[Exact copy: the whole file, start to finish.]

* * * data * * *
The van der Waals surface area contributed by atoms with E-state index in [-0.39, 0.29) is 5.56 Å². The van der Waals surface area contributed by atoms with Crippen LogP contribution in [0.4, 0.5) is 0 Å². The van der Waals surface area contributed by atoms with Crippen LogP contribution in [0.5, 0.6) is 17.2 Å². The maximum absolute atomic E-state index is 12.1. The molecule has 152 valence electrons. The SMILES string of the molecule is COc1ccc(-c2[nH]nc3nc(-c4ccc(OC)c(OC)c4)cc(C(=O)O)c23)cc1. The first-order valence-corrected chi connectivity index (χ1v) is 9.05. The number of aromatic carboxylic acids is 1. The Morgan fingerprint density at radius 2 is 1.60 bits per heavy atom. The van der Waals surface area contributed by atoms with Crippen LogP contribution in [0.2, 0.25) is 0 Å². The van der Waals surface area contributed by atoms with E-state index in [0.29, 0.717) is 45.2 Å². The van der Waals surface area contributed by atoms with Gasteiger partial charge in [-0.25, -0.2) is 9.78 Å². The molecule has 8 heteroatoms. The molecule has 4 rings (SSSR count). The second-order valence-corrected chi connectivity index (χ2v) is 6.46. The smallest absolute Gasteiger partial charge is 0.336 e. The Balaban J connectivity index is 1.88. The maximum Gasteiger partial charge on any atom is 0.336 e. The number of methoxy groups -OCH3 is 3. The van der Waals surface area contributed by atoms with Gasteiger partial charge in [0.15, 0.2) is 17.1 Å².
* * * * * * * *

The van der Waals surface area contributed by atoms with E-state index in [-0.39, 0.29) is 5.56 Å². The van der Waals surface area contributed by atoms with Crippen LogP contribution in [0.4, 0.5) is 0 Å². The van der Waals surface area contributed by atoms with Crippen LogP contribution in [0.5, 0.6) is 17.2 Å². The maximum absolute atomic E-state index is 12.1. The molecule has 152 valence electrons. The SMILES string of the molecule is COc1ccc(-c2[nH]nc3nc(-c4ccc(OC)c(OC)c4)cc(C(=O)O)c23)cc1. The first-order valence-corrected chi connectivity index (χ1v) is 9.05. The number of aromatic carboxylic acids is 1. The Morgan fingerprint density at radius 2 is 1.60 bits per heavy atom. The van der Waals surface area contributed by atoms with Crippen LogP contribution in [0.2, 0.25) is 0 Å². The van der Waals surface area contributed by atoms with E-state index in [0.29, 0.717) is 45.2 Å². The van der Waals surface area contributed by atoms with Gasteiger partial charge in [-0.25, -0.2) is 9.78 Å². The molecule has 8 heteroatoms. The molecule has 4 rings (SSSR count). The second-order valence-corrected chi connectivity index (χ2v) is 6.46. The smallest absolute Gasteiger partial charge is 0.336 e. The Balaban J connectivity index is 1.88. The maximum Gasteiger partial charge on any atom is 0.336 e. The number of methoxy groups -OCH3 is 3. The van der Waals surface area contributed by atoms with Gasteiger partial charge in [0.15, 0.2) is 17.1 Å².